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With all of the votes in the national poll counted and seats allocated, there will be 19 fewer ANC members in South Africa’s 27th Parliament, the sixth since democracy was embraced in 1994.
In what lines up as a straight swap, the EFF has cemented its position as the country’s third biggest political party and will be sending 44 MPs to Cape Town in the new session, an increase of 19 on its previous representation of 25 members. Although the far left EFF has grown its share of the vote and in numerical terms is easily the biggest seat winner, it polled three percentage points lower than forecasters had predicted.
On the right of the political spectrum there is a near identical swap with the Democratic Alliance losing five seats and the Freedom Front Plus gaining six. The DA is still comfortably ahead as the official opposition with 84 seats, whereas the FF+’s representation has more than doubled from 4 to 10.
The Inkatha Freedom Party retained its position as the fourth largest bloc with a four seat gain to 14, while the African Christian Democratic Party picked up an additional set to 4.
Only two new parties gathered enough votes to send members to the House – the controversial ATM Party, reportedly supported by former president Jacob Zuma, will have two members; while former Cape Town major Patricia de Lille’s GOOD Party scored enough votes to secure two seats – a disappointment, however, as her new party received only half the representation of her former Independent Democrats in 2009.
The Aljama Party has secured its first seat while AGANG and the APC both lost their representatives.
While the rest of the contest is settled, the battle for Gauteng is still on a knife edge. With only 35 of the 2 771 voting districts still to be captured, the ANC’s share is only fractionally above 50%.
Gauteng reflects the way voters have punished the ANC in every province, but mostly in the three key regions.
At the IEC headquarters, Biznews’s Linda van Tilburg has been busy with short, punchy interviews – click on the links to listen:
- Democratic Alliance leader Mmusi Maimane said he’s proud that his party managed to retain the centre ground. There are rumours however that his leadership may be challenged due to the lack of growth in support for the party.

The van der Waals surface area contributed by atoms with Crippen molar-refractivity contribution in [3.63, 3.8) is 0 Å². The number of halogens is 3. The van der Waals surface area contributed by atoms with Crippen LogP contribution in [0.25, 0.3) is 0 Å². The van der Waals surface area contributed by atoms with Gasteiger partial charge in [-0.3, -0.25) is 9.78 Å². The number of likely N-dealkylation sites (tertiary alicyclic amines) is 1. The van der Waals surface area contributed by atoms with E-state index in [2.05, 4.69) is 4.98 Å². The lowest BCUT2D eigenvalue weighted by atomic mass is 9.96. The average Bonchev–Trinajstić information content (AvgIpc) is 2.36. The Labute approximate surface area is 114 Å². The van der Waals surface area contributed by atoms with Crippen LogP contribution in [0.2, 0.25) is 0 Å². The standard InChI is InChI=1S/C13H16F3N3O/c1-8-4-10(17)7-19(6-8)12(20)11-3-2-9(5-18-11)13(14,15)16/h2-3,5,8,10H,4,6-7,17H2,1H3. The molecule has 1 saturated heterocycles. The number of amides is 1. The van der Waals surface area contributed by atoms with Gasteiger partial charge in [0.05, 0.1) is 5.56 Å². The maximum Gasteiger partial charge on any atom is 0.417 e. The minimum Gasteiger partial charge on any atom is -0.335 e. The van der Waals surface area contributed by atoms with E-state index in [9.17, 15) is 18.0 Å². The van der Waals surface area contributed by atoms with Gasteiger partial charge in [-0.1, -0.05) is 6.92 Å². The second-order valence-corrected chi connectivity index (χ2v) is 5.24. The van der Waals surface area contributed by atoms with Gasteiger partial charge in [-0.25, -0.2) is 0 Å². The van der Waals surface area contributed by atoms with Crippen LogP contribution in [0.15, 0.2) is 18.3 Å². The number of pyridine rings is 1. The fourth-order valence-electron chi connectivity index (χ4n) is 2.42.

- Political analyst Theo Venter from the North West University speaks about the DA leadership, looks at a smaller cabinet Cyril Ramaphosa may be looking at after the election and whether he’ll be able to rid the cabinet of members of the ANC NEC implicated in state capture.
- ANC Secretary General Ace Magashule did not want to give credit to Cyril Ramaphosa for the ANC’s majority, a clear indication that the cracks have not been papered over.
- The EFF has increased its share of Parliament seats to 19 so expect more fireworks. Linda interviewed the party’s communications manager Sixolise Gcilishe.
- Good Party spokesperson Nthabiseng Lephoko promised that they will make good on their promises to hold the DA to account in the Western Cape and the ANC in Parliament.
- ACDP leader Kenneth Meshoe says they will oppose land distribution without compensation, and want to create an environment which attracts investors to the country.
- Stellenbosch University political analyst Dr Collette Schulz-Herszenberg says Cyril Ramaphosa has a big enough mandate for decisive leadership.
- International Affairs minister Lindiwe Sisulu reckons foreign investors will be encouraged by the election result.
- She interviewed FF+ chairperson Anton Alberts, who provided a strong pro-business message.
- There is also an interview with another of the winners, IFP’s spokesman Mkhuleko Hlengwa.
- Linda caught up with the ANC’s DDG Jessie Duarte who said the results are in line with the party’s forecasts, especially the victory in the Northern Cape province.